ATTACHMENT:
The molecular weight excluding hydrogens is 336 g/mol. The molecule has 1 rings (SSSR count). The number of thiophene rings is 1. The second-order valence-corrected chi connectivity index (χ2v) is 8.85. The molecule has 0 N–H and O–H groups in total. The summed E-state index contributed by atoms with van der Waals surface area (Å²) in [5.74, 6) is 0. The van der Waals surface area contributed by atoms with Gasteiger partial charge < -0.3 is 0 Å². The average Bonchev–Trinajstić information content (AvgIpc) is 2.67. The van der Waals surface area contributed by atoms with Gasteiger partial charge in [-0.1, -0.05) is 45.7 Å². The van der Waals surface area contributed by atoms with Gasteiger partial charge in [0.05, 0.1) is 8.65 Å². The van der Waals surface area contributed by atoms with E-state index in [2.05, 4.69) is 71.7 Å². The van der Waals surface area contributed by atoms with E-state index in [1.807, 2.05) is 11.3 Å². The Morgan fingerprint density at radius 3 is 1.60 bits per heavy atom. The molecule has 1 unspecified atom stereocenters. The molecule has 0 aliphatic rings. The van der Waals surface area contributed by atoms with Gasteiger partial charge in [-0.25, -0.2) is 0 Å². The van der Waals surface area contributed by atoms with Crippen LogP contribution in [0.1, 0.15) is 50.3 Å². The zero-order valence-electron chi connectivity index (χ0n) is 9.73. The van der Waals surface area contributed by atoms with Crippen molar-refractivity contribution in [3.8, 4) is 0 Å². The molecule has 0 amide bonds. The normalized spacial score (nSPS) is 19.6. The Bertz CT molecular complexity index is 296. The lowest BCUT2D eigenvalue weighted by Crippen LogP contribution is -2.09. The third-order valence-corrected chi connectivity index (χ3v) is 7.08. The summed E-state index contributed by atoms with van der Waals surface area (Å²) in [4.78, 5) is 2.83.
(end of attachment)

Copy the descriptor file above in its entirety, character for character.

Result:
The molecular weight excluding hydrogens is 336 g/mol. The molecule has 1 rings (SSSR count). The number of thiophene rings is 1. The second-order valence-corrected chi connectivity index (χ2v) is 8.85. The molecule has 0 N–H and O–H groups in total. The summed E-state index contributed by atoms with van der Waals surface area (Å²) in [5.74, 6) is 0. The van der Waals surface area contributed by atoms with Gasteiger partial charge < -0.3 is 0 Å². The average Bonchev–Trinajstić information content (AvgIpc) is 2.67. The van der Waals surface area contributed by atoms with Gasteiger partial charge in [-0.1, -0.05) is 45.7 Å². The van der Waals surface area contributed by atoms with Gasteiger partial charge in [0.05, 0.1) is 8.65 Å². The van der Waals surface area contributed by atoms with E-state index in [2.05, 4.69) is 71.7 Å². The van der Waals surface area contributed by atoms with E-state index in [1.807, 2.05) is 11.3 Å². The Morgan fingerprint density at radius 3 is 1.60 bits per heavy atom. The molecule has 1 unspecified atom stereocenters. The molecule has 0 aliphatic rings. The van der Waals surface area contributed by atoms with Gasteiger partial charge in [-0.25, -0.2) is 0 Å². The van der Waals surface area contributed by atoms with Crippen LogP contribution in [0.1, 0.15) is 50.3 Å². The zero-order valence-electron chi connectivity index (χ0n) is 9.73. The van der Waals surface area contributed by atoms with Crippen molar-refractivity contribution in [3.8, 4) is 0 Å². The molecule has 0 amide bonds. The normalized spacial score (nSPS) is 19.6. The Bertz CT molecular complexity index is 296. The lowest BCUT2D eigenvalue weighted by Crippen LogP contribution is -2.09. The third-order valence-corrected chi connectivity index (χ3v) is 7.08. The summed E-state index contributed by atoms with van der Waals surface area (Å²) in [4.78, 5) is 2.83.